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Transplantation. 1990 Dec;50(6):987-92.

The prevalence of hyperlipidemia in renal transplant recipients. Associations with immunosuppressive and antihypertensive therapy.

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Nuffield Department of Surgery, Churchill Hospital, Oxford, United Kingdom.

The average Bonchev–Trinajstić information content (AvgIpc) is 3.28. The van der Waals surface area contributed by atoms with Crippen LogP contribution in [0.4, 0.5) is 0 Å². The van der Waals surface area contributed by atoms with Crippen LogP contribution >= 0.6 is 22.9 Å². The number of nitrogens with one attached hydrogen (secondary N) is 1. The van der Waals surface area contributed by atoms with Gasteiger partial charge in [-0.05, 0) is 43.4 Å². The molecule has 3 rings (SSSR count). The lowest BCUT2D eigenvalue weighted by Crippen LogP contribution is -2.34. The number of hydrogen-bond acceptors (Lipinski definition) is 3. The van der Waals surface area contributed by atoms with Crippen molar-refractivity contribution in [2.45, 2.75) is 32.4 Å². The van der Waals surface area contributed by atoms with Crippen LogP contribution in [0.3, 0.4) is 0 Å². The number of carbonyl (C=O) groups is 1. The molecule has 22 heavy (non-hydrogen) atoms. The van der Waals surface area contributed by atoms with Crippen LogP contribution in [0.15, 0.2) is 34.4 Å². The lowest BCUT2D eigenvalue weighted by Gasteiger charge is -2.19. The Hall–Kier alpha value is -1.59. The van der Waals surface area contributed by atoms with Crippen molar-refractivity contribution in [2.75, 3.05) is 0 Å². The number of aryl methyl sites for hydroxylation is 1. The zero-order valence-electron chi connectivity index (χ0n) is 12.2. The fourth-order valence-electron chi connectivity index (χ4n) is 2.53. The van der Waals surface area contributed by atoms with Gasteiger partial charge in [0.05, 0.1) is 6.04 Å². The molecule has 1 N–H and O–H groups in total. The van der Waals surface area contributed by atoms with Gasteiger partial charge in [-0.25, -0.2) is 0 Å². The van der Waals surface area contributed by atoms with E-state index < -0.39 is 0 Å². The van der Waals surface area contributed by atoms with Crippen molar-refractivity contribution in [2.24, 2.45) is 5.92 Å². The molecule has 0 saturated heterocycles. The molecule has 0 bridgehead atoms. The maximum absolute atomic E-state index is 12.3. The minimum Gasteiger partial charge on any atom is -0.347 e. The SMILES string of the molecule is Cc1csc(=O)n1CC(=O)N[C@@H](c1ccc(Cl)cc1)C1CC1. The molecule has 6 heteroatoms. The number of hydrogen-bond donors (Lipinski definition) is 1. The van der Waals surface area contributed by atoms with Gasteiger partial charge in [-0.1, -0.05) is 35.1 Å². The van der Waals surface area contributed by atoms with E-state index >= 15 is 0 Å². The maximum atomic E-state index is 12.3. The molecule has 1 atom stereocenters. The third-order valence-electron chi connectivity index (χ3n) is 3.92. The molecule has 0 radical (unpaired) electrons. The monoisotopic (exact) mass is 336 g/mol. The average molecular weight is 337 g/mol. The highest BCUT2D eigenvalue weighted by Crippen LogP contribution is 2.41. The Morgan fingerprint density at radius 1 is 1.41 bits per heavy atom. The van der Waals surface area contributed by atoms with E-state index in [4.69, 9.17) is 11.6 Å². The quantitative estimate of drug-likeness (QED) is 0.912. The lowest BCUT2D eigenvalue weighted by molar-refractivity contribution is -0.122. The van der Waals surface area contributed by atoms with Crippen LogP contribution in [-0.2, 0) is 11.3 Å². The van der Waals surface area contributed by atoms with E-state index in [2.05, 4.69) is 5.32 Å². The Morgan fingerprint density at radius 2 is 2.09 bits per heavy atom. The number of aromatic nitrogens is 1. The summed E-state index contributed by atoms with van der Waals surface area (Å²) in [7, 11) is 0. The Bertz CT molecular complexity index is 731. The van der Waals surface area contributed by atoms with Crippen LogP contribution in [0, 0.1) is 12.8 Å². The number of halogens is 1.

To determine the extent of persisting hyperlipidemia in renal transplant recipients receiving modern maintenance immunosuppressive and antihypertensive therapy we compared plasma levels of total and high-density lipoprotein and triglyceride in 275 renal transplant recipients with stable graft function with age- and sex-matched groups from the local general population (n = 4055). Total cholesterol and triglyceride were higher in transplanted patients in all age groups, but the difference was much more striking in women. Plasma levels of HDL cholesterol were similar or slightly lower in transplanted patients. Association with parameters of graft function, immunosuppressive therapy, and antihypertensive therapy were studied within the transplanted population using multiple regression. Total cholesterol was significantly and independently associated with age, sex, diuretic therapy, and urinary protein. In 127/134 (95%) of patients the diuretic was a loop diuretic. None of the other classes of antihypertensive drug was independently associated with serum cholesterol. The only variables significantly associated with HDL cholesterol were sex and the plasma creatinine. Plasma triglyceride was significantly and independently associated with both diuretic therapy and beta-blocker therapy and with age, urinary protein excretion, and plasma albumin. Plasma cholesterol, HDL cholesterol, and triglyceride levels were almost identical in patients receiving triple therapy (cyclosporine 3-5 mg/kg; prednisolone 7-10 mg o.d.; azathioprine 1-1.5 mg/kg) to those in patients receiving conventional immunosuppression (prednisolone 7-10 mg o.d.; azathioprine 2-2.5 mg/kg). Thus these results do not support the existence of a persisting long-term effect of cyclosporine on plasma cholesterol and triglyceride at these doses of the drug. The more striking abnormality of plasma cholesterol and triglyceride in females is unexplained but might be connected with greater sensitivity to low doses of corticosteroids.

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